How to make it through finals at USC

Without losing your mind

After rolling ourselves back from a Thanksgiving break of gluttony and festivities, we roll ourselves into the most stressful time of the year. Finals.

Everyone dreads finals weeks, especially at a big school like USC, where finals consist largely of scantron tests with vague study outlines.

My opinions surrounding exams and testing of students, especially under such high pressure situations unique only to the classroom, are meet with unanimous feelings of distain felt by most students.

Yet it is the boat we are all stuck in, as we cannot overhaul the education system. So here are some tips to staying sane over finals.

Study in blocks

I like to study for a good two hours, then get up and take a walk around campus or switch study locations.

A quick 20 minute burst of exercise is proven method to keeping your brain engaged and keeping yourself sharp and sane.

Hold the caffeine


Don’t add any more caffeine to your diet than you already have, and try to keep it constant, rather than downing coffee first thing in the morning. Caffeine is a drug that should be used strategically, and it would best serve you later on in the day when you’re in a study slump, rather than drinking it all day like you were attached to an IV drip. If you wish for something warm, drink herbal tea, it will help calm your nerves as well.

Snack well

Stay away from the potato chips and candy, it will not help you study and will most likely inhibit your ability to concentrate. It also will not satisfy you, leaving you thinking about food rather than focusing on your material.

Hard boiled eggs, almonds, apples, and vegetables are great finger foods. Stay away from highly salty and sweet things, as they cause you to crave even more junk food. There is no feeling worse than finishing a giant bag of chips and hummus, and then realizing you’ve only read one page. We all love to snack and study, but the right snack can make a world of difference in terms of the material you are able to cover.

Don’t study at home


Stop lying to yourself, you are not nearly as productive at home as you would be in the library or somewhere quiet and secluded. Don’t be lazy, and use your hours wisely. Spending four hours at the library in a day will be far more successful than the day you waste mulling around in your house, attempting to study but really just rearranging your Q-tips for the third time.

Get a friend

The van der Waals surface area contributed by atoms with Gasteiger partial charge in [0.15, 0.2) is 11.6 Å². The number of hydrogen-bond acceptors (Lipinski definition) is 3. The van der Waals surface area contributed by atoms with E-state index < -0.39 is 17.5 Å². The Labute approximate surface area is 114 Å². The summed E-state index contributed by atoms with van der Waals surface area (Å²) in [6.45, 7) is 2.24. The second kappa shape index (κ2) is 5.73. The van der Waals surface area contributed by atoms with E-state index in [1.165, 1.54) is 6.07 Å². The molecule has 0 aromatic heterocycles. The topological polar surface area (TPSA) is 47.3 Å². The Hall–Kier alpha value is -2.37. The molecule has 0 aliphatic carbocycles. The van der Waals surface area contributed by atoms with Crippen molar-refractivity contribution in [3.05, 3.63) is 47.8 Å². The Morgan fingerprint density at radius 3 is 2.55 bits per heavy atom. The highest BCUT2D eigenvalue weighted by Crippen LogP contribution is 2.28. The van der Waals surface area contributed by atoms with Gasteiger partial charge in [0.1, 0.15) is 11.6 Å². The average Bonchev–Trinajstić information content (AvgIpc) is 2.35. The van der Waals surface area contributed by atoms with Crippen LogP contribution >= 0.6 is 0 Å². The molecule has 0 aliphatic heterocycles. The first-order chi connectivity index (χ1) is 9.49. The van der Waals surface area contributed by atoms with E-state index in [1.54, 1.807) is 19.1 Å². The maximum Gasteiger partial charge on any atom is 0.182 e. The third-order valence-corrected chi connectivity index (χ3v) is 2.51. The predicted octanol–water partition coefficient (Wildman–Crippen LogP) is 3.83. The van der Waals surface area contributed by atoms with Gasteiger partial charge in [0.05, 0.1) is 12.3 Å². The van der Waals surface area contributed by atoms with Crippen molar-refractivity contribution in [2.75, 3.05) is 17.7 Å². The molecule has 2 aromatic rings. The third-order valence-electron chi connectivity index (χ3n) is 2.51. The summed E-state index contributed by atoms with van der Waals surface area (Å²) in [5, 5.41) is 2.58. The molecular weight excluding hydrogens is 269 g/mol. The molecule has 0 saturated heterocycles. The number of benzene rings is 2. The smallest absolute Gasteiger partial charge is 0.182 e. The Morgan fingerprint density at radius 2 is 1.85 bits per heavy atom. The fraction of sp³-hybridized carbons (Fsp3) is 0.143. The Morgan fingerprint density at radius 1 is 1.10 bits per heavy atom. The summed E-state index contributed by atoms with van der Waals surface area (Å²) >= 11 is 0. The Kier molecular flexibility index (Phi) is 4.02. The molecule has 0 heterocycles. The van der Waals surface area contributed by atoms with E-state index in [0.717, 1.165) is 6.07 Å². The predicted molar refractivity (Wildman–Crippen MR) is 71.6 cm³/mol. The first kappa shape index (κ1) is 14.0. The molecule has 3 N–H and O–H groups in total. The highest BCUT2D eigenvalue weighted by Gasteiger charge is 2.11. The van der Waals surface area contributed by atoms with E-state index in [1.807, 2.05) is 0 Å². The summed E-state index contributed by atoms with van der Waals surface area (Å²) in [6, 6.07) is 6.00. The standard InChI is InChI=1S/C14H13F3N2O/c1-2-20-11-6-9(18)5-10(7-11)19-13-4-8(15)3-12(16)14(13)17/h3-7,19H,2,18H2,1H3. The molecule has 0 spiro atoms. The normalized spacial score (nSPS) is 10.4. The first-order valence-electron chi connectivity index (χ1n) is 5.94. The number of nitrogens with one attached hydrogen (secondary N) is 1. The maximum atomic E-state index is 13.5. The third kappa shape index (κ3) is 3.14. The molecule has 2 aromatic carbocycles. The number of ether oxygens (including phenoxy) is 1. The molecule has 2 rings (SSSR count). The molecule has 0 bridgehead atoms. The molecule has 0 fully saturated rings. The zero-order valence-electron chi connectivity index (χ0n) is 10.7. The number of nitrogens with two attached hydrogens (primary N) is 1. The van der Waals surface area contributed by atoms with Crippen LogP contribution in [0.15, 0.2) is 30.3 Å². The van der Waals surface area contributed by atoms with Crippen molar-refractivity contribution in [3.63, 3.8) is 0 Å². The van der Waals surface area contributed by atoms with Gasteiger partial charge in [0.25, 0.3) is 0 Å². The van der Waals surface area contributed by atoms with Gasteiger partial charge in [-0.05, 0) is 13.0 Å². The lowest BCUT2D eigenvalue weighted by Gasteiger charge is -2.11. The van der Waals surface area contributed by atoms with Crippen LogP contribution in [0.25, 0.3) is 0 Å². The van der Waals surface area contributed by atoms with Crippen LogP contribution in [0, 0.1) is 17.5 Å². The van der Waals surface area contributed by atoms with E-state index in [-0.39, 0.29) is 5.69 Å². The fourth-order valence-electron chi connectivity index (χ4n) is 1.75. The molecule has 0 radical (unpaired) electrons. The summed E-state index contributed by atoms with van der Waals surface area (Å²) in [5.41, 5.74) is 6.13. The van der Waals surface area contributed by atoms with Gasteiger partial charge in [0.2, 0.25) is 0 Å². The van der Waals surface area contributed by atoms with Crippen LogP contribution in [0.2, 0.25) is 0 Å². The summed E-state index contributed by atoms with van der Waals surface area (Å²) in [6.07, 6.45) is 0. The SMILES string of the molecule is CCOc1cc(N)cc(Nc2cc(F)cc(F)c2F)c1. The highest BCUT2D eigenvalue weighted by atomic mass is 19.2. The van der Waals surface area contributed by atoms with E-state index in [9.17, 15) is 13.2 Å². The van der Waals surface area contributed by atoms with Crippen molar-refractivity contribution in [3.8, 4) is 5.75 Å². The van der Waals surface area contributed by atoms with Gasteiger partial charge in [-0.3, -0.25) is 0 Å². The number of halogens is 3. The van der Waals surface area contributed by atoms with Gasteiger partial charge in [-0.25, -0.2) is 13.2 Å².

Finding a study buddy from your class is the way to go. The ability to talk aloud about an issue and work out problems together will save both of you hours of time. It is a highly under utilized method. By the way, this does not mean a friend that has nothing to do with your course, that is called a distraction, and you will get nothing done.



Proper sleep is never to be underestimated. If you tend to get stressed right before a final, consider meditating for 5 minutes and taking deep breaths. If you cannot stay away, take this as sign, and take a 20 minute nap. Set an alarm, or 5 alarms, on your phone, prop up your feet above your head and take a cat nap. You will wake up feeling a million times better and ready for another few hours of studying. Bonus: if you drink coffee before the nap you can wake up an energizer bunny.


We are all freaking out around this time of the year, but take a few minutes each day to understand where these thoughts are coming from. Is it coming from a high work load or is it because you secretly hate your major and everything you’re studying? It is never too late to make a life change, and if you cannot stand studying for any of the classes you are taking, that is a very big sign.

You will be far more successful in a field you actually enjoy, regardless of what the “average salary” is projected to be. Following your passion and your heart is a far more lucrative decision, both holistically and financially. Do not let your peers try to dictate your path, they are just as confused as you are. Remember that you are in control of your life, and lack of action leaves you just as guilty as failing at something.

University of South Carolina